Sink Your Teeth Into This Dental Weight-Loss Plan: Brush Away Sweets Cravings

October is National Dental Hygiene Month, so I want to share one of my best weight-loss tips.

What’s the connection, you ask?

Two years ago, when I decided to lose an extra 10 pounds I’d been carrying around for years, I became aware of the fact that I did my worst eating after dinner. That’s when my own personal “cookie monster” would get a powerful grip on my will power and derail an entire day’s worth of good efforts.

Cookie monster had many friends — brownie monster, for example.  And brownie monster occasionally enjoyed a date night with ice cream monster.

One night after dinner, an old friend called just as we finished putting the dishes into the dishwasher.  That phone call interrupted my usual smooth transition from dishes to dessert.

By the time I got off the phone, the clock indicated it was time for the tooth-brushing phase of the evening (which usually follows the dessert phase by about an hour).  And, by the time I remembered cookie monster still owed me one, I had no desire to sully my just-brushed teeth with more food.

“Eureka!” I had found the secret to killing my after-dinner sweet cravings — and could practice good dental health at the same time. So now, my after-dinner routine is to brush and floss before dessert. It might work for you, too. Why not try it and see?

When I told my dental hygienist, Angie, about my plan for pairing dental hygiene with dieting, she agreed it was a win-win idea.

Does it work every time?  No, but it works about four nights out of five, because I’m too lazy to brush and floss a second time — and because the taste of toothpaste usually satisfies my sweet cravings.

Now, if someone would just invent chocolate-flavored toothpaste!

How do you beat your sweet tooth cravings?

Photo credit: strawblue

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  1. I
    really enjoyed reading your blog… really very funny and useful at the same
    time. But some sweet lovers will still can’t control I think.
    The idea of chocolate flavored tooth-paste is simply awesome. Thanks!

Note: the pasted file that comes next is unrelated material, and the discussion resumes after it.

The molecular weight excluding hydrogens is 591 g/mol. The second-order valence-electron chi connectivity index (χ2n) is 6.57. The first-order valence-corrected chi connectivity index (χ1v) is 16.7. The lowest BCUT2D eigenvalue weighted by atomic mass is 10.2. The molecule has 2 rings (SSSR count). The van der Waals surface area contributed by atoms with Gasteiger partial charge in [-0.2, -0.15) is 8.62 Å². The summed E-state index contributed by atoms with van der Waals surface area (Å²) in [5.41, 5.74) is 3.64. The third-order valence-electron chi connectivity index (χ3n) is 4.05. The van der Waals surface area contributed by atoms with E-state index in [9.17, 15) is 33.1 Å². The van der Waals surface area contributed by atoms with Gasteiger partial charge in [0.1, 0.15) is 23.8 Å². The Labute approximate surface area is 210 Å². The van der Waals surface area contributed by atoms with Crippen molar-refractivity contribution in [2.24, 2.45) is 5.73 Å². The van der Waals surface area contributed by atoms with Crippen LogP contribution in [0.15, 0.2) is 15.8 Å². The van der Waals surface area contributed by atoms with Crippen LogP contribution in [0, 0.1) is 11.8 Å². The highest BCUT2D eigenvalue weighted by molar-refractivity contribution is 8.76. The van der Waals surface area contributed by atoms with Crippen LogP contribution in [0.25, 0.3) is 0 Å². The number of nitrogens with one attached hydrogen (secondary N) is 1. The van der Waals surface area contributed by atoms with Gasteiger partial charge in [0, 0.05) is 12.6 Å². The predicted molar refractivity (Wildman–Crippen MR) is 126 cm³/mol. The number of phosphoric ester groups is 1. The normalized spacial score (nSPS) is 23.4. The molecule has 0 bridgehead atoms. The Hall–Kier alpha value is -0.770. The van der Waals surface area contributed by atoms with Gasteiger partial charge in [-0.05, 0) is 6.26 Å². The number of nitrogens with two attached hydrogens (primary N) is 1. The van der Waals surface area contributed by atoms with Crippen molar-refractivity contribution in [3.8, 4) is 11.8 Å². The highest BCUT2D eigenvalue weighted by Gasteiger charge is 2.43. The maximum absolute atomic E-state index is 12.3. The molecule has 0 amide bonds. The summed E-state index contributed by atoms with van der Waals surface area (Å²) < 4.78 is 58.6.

1. Thanks for the positive feedback on my blog. You’re right, of course, that some sweet lovers will still not try to control the urge. If I could just get everyone to try this trick just once — with the idea in mind that if they still want the sweets after the brush, then go ahead.  And, I do believe it will work at least some of the time.  And, some is always better than none when it comes to good health practices.

  2. Thanks for the positive feedback on my blog. You’re right, of course, that some sweet lovers will still not try to control the urge. If I could just get everyone to try this trick just once — with the idea in mind that if they still want the sweets after the brush, then go ahead.  And, I do believe it will work at least some of the time.  And, some is always better than none when it comes to good health practices.

  3. These comments have great potential.  You must forward them to the folks at Hershey’s and Colgate — it could be the ultimate partnership.

  4. I love that trick!  Those cookie, brownie and ice cream monsters make their way to my apartment too ! What a great idea for how to deal with late-night snacking.  If you really want the dessert, you can still eat it and then brush your teeth again, but I bet that one habit would cut my after-dinner snacking by at least 25%.  Thanks for sharing!

    1. The hardest part is to just convince yourself to brush before you have the sweet.

      Don’t make the mistake of thinking of it as instead of the sweet … just before. 

      It’s the mindset that “no dessert” isn’t carved in stone that convinces me to brush before dessert.   
       
      You have to know in your heart that it will still be okay to have dessert after … but I guarantee that dessert won’t seem so irresistible after brushing!  

  5. Always take care of your teeth and brush twice a day, If you really want the dessert, you can still eat it and then brush your teeth again. Healthy teeth reflect good image.
    If you really want the dessert, you can still eat it and then brush your teeth again,

  6. Thanks for making us aware as these things are very important and necessary. I do believe it will work at least some of the time.  And, some is
    always better than none when it comes to good health practices.
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  7. I don’t. I simply give in, haha. My dentist said there is nothing wrong with eating chocolates and sweets as long as you do so in moderation. Chocolates can give us energy and trigger the release of endorphins that help us feel good. Control the intake, brush, floss, go the dentist – those are the things you have to do. You’ll have healthy teeth for a lifetime, even if you have a sweet tooth.

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